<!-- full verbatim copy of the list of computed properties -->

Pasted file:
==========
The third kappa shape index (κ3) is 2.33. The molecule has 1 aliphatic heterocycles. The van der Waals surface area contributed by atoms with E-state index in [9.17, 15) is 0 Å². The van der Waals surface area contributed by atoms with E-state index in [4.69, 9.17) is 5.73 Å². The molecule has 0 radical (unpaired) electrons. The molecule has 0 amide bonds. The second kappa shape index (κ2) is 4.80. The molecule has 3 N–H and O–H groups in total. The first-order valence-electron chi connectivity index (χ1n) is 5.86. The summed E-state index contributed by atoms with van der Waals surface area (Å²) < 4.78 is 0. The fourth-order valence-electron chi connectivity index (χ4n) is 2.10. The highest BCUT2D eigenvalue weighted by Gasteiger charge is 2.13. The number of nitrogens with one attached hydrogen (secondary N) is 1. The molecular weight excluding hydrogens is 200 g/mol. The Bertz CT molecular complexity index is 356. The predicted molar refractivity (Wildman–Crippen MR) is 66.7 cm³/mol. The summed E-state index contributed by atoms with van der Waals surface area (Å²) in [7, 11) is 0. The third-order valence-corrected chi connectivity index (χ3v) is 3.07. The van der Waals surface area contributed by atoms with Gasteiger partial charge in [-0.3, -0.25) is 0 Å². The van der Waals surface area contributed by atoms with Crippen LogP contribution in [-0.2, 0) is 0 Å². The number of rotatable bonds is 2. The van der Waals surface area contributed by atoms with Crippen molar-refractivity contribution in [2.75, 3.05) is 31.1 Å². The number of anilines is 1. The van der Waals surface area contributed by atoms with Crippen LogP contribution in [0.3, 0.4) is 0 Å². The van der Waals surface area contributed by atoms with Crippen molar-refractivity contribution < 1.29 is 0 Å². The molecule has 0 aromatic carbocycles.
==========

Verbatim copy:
The third kappa shape index (κ3) is 2.33. The molecule has 1 aliphatic heterocycles. The van der Waals surface area contributed by atoms with E-state index in [9.17, 15) is 0 Å². The van der Waals surface area contributed by atoms with E-state index in [4.69, 9.17) is 5.73 Å². The molecule has 0 radical (unpaired) electrons. The molecule has 0 amide bonds. The second kappa shape index (κ2) is 4.80. The molecule has 3 N–H and O–H groups in total. The first-order valence-electron chi connectivity index (χ1n) is 5.86. The summed E-state index contributed by atoms with van der Waals surface area (Å²) < 4.78 is 0. The fourth-order valence-electron chi connectivity index (χ4n) is 2.10. The highest BCUT2D eigenvalue weighted by Gasteiger charge is 2.13. The number of nitrogens with one attached hydrogen (secondary N) is 1. The molecular weight excluding hydrogens is 200 g/mol. The Bertz CT molecular complexity index is 356. The predicted molar refractivity (Wildman–Crippen MR) is 66.7 cm³/mol. The summed E-state index contributed by atoms with van der Waals surface area (Å²) in [7, 11) is 0. The third-order valence-corrected chi connectivity index (χ3v) is 3.07. The van der Waals surface area contributed by atoms with Gasteiger partial charge in [-0.3, -0.25) is 0 Å². The van der Waals surface area contributed by atoms with Crippen LogP contribution in [-0.2, 0) is 0 Å². The number of rotatable bonds is 2. The van der Waals surface area contributed by atoms with Crippen molar-refractivity contribution in [2.75, 3.05) is 31.1 Å². The number of anilines is 1. The van der Waals surface area contributed by atoms with Crippen LogP contribution in [0.3, 0.4) is 0 Å². The van der Waals surface area contributed by atoms with Crippen molar-refractivity contribution < 1.29 is 0 Å². The molecule has 0 aromatic carbocycles.